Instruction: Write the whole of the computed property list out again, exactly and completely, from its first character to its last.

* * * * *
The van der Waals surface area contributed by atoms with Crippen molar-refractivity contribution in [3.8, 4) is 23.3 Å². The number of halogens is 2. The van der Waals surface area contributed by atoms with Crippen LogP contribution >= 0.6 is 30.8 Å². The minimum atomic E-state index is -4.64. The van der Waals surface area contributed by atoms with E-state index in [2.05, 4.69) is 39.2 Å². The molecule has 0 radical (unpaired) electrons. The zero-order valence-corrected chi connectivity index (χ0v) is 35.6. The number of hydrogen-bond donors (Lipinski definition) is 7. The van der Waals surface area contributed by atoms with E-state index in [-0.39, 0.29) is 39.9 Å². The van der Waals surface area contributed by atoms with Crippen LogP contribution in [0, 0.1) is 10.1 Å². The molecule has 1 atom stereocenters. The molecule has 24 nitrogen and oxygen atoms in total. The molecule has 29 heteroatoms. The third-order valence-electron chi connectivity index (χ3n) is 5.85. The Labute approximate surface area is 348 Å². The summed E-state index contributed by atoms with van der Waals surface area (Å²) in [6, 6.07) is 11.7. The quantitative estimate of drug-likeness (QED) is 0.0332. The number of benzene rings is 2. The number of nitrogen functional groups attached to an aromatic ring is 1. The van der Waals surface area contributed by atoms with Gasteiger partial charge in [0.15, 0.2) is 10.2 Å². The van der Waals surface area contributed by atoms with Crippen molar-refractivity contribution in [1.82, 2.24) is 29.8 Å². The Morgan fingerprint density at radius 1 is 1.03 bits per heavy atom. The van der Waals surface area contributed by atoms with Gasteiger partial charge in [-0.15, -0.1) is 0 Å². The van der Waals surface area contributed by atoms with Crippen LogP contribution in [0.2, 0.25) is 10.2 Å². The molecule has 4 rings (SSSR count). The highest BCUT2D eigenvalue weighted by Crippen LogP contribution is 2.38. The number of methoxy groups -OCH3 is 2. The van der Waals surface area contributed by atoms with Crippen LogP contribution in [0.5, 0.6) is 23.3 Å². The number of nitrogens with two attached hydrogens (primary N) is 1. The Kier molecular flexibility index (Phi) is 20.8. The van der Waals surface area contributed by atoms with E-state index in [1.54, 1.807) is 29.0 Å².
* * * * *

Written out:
The van der Waals surface area contributed by atoms with Crippen molar-refractivity contribution in [3.8, 4) is 23.3 Å². The number of halogens is 2. The van der Waals surface area contributed by atoms with Crippen LogP contribution >= 0.6 is 30.8 Å². The minimum atomic E-state index is -4.64. The van der Waals surface area contributed by atoms with E-state index in [2.05, 4.69) is 39.2 Å². The molecule has 0 radical (unpaired) electrons. The zero-order valence-corrected chi connectivity index (χ0v) is 35.6. The number of hydrogen-bond donors (Lipinski definition) is 7. The van der Waals surface area contributed by atoms with E-state index in [-0.39, 0.29) is 39.9 Å². The van der Waals surface area contributed by atoms with Crippen LogP contribution in [0, 0.1) is 10.1 Å². The molecule has 1 atom stereocenters. The molecule has 24 nitrogen and oxygen atoms in total. The molecule has 29 heteroatoms. The third-order valence-electron chi connectivity index (χ3n) is 5.85. The Labute approximate surface area is 348 Å². The summed E-state index contributed by atoms with van der Waals surface area (Å²) in [6, 6.07) is 11.7. The quantitative estimate of drug-likeness (QED) is 0.0332. The number of benzene rings is 2. The number of nitrogen functional groups attached to an aromatic ring is 1. The van der Waals surface area contributed by atoms with Gasteiger partial charge in [0.15, 0.2) is 10.2 Å². The van der Waals surface area contributed by atoms with Crippen molar-refractivity contribution in [1.82, 2.24) is 29.8 Å². The Morgan fingerprint density at radius 1 is 1.03 bits per heavy atom. The van der Waals surface area contributed by atoms with Gasteiger partial charge in [-0.15, -0.1) is 0 Å². The van der Waals surface area contributed by atoms with Crippen LogP contribution in [0.2, 0.25) is 10.2 Å². The molecule has 4 rings (SSSR count). The highest BCUT2D eigenvalue weighted by Crippen LogP contribution is 2.38. The number of methoxy groups -OCH3 is 2. The van der Waals surface area contributed by atoms with Crippen LogP contribution in [0.5, 0.6) is 23.3 Å². The number of nitrogens with two attached hydrogens (primary N) is 1. The Kier molecular flexibility index (Phi) is 20.8. The van der Waals surface area contributed by atoms with E-state index in [1.54, 1.807) is 29.0 Å².